What is there to say about Pirates of the Caribbean: At World’s End? It is a film that so totally and completely defies logic that to discuss it in logical terms seems foolish. It is a movie that actually seems to taunt its audience with its lack of logic, almost daring those who watch to point out some of the rather gaping plot flaws so that it may laugh back at us.
To question why Lord Cutler Beckett (Tom Hollander) is executing pirates and their friends at the beginning of the movie in order to get them to sing a hymn that does he-knows-not-what is silly. To query how Beckett even knows of the hymn is even more foolish. To wonder why some characters are dispatched with little to no fanfare after doing virtually nothing for two movies is fruitless. To ask why the Kraken died is to mistakenly assume the import of plot points from any of the previous films. To even begin to contemplate why Jack Sparrow has some sort of multiple personality disorder and whether or not the multiple personalities are always entirely a product of his imagination or in any way real requires a complete and total misreading of the film.
At World’s End begins soon after the final scenes of the last Pirates movie, Dead Man’s Chest. We find our heroes, save Jack Sparrow, in Singapore, attempting to steal both a map and convince fellow pirate Captain Sao Feng (Chow Yun-Fat) to part with both a crew and a boat. Eventually, they get their crew and are off to save Jack, who is “at world’s end” in Davy Jones’s Locker. Sparrow is soon found, the crew escapes the Locker and the movie begins (probably about 40 minutes into its running time).
Meanwhile, it turns out that Davy Jones’s (Bill Nighy) true love, Calypso, isn’t dead, but merely imprisoned in human form as Tia Dalma (Naomie Harris); although there are attempts to deceive pirates that it’s actually Elizabeth Swann (Keira Knightley), the audience is assured that it’s not Elizabeth. In plot contrivances, twists, turns, loops, and swoons that it would take far, far, too long to go into here, it turns out that the nine pirate lords who form the Brethren Court are going to meet, and during this meeting a faction will push for freeing Calypso, who was imprisoned by said pirate lords’ antecedents during the first such Brethren Court.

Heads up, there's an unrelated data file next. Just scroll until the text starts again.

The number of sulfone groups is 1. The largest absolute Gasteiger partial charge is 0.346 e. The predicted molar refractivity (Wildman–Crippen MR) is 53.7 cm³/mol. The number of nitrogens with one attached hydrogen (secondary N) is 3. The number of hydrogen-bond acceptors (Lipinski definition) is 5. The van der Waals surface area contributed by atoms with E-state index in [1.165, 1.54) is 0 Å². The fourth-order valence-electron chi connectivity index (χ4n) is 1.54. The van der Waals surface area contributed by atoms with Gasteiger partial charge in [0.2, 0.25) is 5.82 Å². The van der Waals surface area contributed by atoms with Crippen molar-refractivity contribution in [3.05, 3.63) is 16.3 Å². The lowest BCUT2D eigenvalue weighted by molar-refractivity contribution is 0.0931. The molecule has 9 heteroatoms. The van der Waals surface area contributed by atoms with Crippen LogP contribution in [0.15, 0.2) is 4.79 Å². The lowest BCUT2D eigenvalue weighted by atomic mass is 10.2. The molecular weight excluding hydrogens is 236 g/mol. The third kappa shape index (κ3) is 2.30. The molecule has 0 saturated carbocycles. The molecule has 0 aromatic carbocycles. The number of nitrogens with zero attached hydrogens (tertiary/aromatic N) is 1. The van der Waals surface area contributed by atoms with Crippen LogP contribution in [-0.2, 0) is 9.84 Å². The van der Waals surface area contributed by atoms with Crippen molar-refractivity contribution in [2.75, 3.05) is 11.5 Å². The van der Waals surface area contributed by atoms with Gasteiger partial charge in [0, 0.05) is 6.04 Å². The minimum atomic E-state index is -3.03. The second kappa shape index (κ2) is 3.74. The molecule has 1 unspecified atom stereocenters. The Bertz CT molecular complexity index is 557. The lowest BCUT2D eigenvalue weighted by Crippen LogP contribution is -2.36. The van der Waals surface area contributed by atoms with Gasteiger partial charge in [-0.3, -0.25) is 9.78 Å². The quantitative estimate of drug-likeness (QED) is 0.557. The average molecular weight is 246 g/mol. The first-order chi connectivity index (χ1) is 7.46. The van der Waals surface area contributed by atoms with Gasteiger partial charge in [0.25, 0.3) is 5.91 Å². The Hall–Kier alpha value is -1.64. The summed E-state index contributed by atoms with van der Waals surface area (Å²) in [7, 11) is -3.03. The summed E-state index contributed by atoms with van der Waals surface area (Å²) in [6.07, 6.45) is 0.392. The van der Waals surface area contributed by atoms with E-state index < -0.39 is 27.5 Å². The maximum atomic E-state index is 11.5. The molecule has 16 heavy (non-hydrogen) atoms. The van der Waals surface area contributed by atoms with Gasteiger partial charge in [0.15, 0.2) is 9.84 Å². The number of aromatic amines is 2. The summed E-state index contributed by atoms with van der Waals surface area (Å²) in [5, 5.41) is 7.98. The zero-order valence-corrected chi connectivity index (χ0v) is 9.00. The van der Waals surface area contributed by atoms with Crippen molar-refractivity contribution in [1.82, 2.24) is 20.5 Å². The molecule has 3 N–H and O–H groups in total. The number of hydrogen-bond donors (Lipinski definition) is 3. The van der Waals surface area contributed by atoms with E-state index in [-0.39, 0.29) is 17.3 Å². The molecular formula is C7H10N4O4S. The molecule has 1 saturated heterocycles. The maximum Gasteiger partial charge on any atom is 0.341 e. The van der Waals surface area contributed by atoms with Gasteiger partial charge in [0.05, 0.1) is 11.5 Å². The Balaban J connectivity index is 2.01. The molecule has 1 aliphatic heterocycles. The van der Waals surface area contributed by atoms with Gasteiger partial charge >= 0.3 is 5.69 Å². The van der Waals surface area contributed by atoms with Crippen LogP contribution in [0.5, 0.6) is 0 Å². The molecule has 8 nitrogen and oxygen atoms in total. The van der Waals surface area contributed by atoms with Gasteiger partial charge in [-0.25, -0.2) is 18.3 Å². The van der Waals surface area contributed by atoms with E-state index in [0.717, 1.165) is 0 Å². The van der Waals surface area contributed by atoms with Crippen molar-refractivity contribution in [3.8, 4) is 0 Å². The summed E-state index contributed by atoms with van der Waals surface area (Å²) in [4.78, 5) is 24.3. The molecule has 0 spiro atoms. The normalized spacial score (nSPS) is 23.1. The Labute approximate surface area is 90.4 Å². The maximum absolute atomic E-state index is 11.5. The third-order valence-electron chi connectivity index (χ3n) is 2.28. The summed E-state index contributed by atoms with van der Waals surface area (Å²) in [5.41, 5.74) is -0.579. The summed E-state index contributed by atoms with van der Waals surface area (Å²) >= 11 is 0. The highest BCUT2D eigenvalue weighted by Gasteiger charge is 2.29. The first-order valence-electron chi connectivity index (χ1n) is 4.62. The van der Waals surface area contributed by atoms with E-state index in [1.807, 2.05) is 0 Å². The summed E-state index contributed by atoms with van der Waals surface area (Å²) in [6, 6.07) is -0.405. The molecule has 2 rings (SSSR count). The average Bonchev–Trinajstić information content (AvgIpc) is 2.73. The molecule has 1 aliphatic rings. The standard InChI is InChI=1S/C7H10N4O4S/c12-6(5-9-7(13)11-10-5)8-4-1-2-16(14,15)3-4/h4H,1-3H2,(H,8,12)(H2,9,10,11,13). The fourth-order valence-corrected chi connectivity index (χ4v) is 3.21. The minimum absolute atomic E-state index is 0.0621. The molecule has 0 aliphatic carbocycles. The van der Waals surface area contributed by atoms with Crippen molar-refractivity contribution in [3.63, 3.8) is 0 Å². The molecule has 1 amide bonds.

Cutler Beckett, however, is still on the hunt for Pirates, and using Davy Jones as his personal tool (Beckett has Jones’s heart and therefore commands him), helps put into motion the final battle (until the next movie) between the British fleet with the Flying Dutchman, and the pirate fleet with the Black Pearl.
Throughout all this, Will Turner struggles with his relationships with Elizabeth and with his father, Bootstrap Bill. In order to free Bootstrap, Will would have to give up Elizabeth, something he is unsure he wants to do.
It’s a maddening, confusing maelstrom of logic, illogic, humor, and swashbuckling. And while I will not mount an attack on the plot holes, plot flaws, and dropped plot lines, it must be said that the film, weighing in at a mammoth 167 minutes, certainly ought to be about 30 or 45 minutes shorter. Not only would this tighten up several of the lagging areas of the film, it would require the complete elimination of some of the more weak plots.
The actors are good in their roles, particularly Geoffrey Rush, who, as Captain Barbossa, seems to relish every single scenery-chewing line. His over-the-top performance, rivaling that of Depp’s from the first Pirates movie, is what the franchise is all about. Jack Sparrow seems to have received fewer good lines here and overall has less to do, but Depp still musters the energy necessary for the role, even if its charm is flagging. Keira Knightley, Bill Nighy, and Orlando Bloom all deliver solid performances as well (though the differences in color of Keira Knightley’s roots from scene to scene is disturbing, this is more a hair/makeup problem than an acting one).
The supporting cast is even more colorful here than in the previous installments in the franchise, with Lee Arenberg (Pintel) and Mackenzie Crook (Ragetti) still leading the way. Naomie Harris remains fantastic in her role, and happily she is utilized to a greater degree here than in the last picture. Sadly underused is Jack Davenport as Admiral Norrington, who, though in few scenes, shows a depth of character lacking in others more often on camera in the trilogy.
There is, quite clearly, fun still to be had in the Pirates of the Caribbean franchise. The last 40 minutes of the film, the climactic battle, prove that. In those 40 minutes the audience sees everything that makes the Pirates franchise great — the swashbuckling action, the humor, the noise, the very look of it all, are outstanding. The rest of the film proves overly-long and at times tedious. Even so, the ending somehow manages to salvage what would otherwise have been a disappointing trip to the movies and makes one hope for future installments in the franchise.
This may not be the most fun movie in the series, and it could have been better, but if you remove your brain (or at least the logical portion of it) it proves an enjoyable trip to the movies and an above-average summer blockbuster.